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Our listening creates a sanctuary for the homeless parts within the other person.

 I discovered this gift in another book while rooting around for a topic for my next blog—gift because of its striking use of juxtaposition: creates, sanctuary, and homeless parts with listening; gift, because of its power in shoving apart steel barriers imprisoning my psychic depths. I still wince at the scraping sounds on the cement floor of my prison.
 

Its distinguished author is Rachel Naomi Remen, medical teacher, author, poet, and currently professor at Osher Center of Integrative Medicine at University of California San Francisco.

Rachel Naomi Remen

So moved was I by this quotation that I decided to use it in the first person, then amplify it according to my present circumstances.

My CPA Recovery teaches the primacy of listening, of stepping back from distractions and become fully engaged in the beauty of the unfolding moment, whether shared with a significant other or alone, whether spoken or in print. Exercising the Twelve Steps facilitates this process.

Like pesky mosquitoes hovering over creek beds, my symptoms zap my inner quiet and prohibit listening—then, imprison me until time for bed and sleep with my “cocktail.” Such intrusions pull me out of prayer and into anxiety, impatience, and my need for help, more than I’d like to admit.

But when I’m able to sort through the rabble and bring compassion to the troublemakers, or the homeless parts, a new creation occurs: its colors, scintillating and fresh, like that First Morning Genesis describes. I find myself in a sanctuary, a place of communion, peace, and joy, unlike any I’ve seen around the world.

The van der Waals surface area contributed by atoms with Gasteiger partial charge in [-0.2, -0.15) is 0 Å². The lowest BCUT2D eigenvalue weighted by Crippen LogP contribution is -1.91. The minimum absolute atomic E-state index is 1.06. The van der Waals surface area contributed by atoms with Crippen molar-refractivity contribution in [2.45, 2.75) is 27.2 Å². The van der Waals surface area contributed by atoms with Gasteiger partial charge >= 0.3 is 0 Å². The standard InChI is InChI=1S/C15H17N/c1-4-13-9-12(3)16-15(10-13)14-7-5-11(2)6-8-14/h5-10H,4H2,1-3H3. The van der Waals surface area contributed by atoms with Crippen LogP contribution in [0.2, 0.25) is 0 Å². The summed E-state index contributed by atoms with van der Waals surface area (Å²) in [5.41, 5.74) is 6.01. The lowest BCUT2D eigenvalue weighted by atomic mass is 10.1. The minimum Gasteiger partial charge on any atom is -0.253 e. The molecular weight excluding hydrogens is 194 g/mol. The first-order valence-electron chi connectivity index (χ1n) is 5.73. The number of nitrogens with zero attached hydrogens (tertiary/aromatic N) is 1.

Only Precious God produces such revelations that buoy me until the next one, usually on the heels of a spell of aridity. I’m humbled and grateful.

Church bells, town hall bells, garden bells, handbells, alarm bells, electric bells, cowbells, jingle bells, ships’ bells, ice cream truck bells, and so many more—seems like bells have always been around. And indeed, they have. In 2000 BCE, with the advance of metallurgy in ancient China, bells began to appear, slowly penetrating themselves into its culture, religion, and way of life. Neighboring countries followed suit.

In addition to various weights of metals, today’s craftsmen produce bells in wood, glass, pottery, and stoneware.

When struck, their sound quickens us, instantly modifies our worlds and rouses feelings: joy, sorrow, fear, dread, order, or inspiration. As the strains fade from awareness, we return to our familiar world, and, if wise, savor the intrusion and learn from it.

Why do bells affect us so? On a deeper level, we consider their symbolic meaning: a universal means of communicating truth—As if the bell’s tongue carries a divine summons to pay attention. And as the poet Mary Oliver reminds us, “Be astonished! Tell about it!”

Time is passing.

My great-niece leaps above the in-coming tide of the Atlantic Ocean, Ogunquit, Maine, June 2022

Such joy touches mine!

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